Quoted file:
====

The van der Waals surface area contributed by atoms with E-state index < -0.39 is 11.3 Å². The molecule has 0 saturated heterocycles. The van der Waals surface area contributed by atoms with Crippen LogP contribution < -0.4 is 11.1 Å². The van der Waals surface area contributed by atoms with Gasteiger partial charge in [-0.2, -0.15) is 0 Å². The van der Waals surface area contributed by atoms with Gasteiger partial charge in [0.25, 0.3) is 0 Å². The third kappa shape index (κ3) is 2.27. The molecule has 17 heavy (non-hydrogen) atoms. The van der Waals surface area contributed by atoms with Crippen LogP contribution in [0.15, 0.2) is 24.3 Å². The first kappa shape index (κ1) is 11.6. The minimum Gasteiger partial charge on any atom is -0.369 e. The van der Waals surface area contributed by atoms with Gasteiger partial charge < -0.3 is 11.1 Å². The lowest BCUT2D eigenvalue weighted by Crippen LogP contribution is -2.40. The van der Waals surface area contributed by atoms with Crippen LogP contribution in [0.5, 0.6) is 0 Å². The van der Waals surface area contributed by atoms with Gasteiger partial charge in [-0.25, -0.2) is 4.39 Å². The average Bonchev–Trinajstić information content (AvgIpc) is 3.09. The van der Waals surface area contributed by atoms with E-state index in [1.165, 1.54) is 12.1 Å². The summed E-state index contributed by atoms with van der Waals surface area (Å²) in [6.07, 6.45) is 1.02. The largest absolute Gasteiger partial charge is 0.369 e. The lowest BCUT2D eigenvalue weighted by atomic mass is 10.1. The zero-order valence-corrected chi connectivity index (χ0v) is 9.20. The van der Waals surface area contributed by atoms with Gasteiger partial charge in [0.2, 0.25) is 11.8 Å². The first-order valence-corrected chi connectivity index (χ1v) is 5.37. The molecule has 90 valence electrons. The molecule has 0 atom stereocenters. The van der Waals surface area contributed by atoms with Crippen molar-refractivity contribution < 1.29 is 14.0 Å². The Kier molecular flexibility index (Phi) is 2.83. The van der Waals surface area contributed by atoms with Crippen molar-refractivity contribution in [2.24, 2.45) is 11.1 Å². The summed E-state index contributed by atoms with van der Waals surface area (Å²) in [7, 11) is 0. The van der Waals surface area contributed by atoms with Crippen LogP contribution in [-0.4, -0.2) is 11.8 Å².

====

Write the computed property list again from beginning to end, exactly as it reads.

The van der Waals surface area contributed by atoms with E-state index < -0.39 is 11.3 Å². The molecule has 0 saturated heterocycles. The van der Waals surface area contributed by atoms with Crippen LogP contribution < -0.4 is 11.1 Å². The van der Waals surface area contributed by atoms with Gasteiger partial charge in [-0.2, -0.15) is 0 Å². The van der Waals surface area contributed by atoms with Gasteiger partial charge in [0.25, 0.3) is 0 Å². The third kappa shape index (κ3) is 2.27. The molecule has 17 heavy (non-hydrogen) atoms. The van der Waals surface area contributed by atoms with Crippen LogP contribution in [0.15, 0.2) is 24.3 Å². The first kappa shape index (κ1) is 11.6. The minimum Gasteiger partial charge on any atom is -0.369 e. The van der Waals surface area contributed by atoms with Gasteiger partial charge < -0.3 is 11.1 Å². The lowest BCUT2D eigenvalue weighted by Crippen LogP contribution is -2.40. The van der Waals surface area contributed by atoms with Crippen LogP contribution in [0.5, 0.6) is 0 Å². The van der Waals surface area contributed by atoms with Gasteiger partial charge in [-0.25, -0.2) is 4.39 Å². The average Bonchev–Trinajstić information content (AvgIpc) is 3.09. The van der Waals surface area contributed by atoms with E-state index in [1.165, 1.54) is 12.1 Å². The summed E-state index contributed by atoms with van der Waals surface area (Å²) in [6.07, 6.45) is 1.02. The largest absolute Gasteiger partial charge is 0.369 e. The lowest BCUT2D eigenvalue weighted by atomic mass is 10.1. The zero-order valence-corrected chi connectivity index (χ0v) is 9.20. The van der Waals surface area contributed by atoms with Gasteiger partial charge in [0.2, 0.25) is 11.8 Å². The first-order valence-corrected chi connectivity index (χ1v) is 5.37. The molecule has 90 valence electrons. The molecule has 0 atom stereocenters. The van der Waals surface area contributed by atoms with Crippen molar-refractivity contribution < 1.29 is 14.0 Å². The Kier molecular flexibility index (Phi) is 2.83. The van der Waals surface area contributed by atoms with Crippen molar-refractivity contribution in [2.24, 2.45) is 11.1 Å². The summed E-state index contributed by atoms with van der Waals surface area (Å²) in [7, 11) is 0. The van der Waals surface area contributed by atoms with Crippen LogP contribution in [-0.4, -0.2) is 11.8 Å².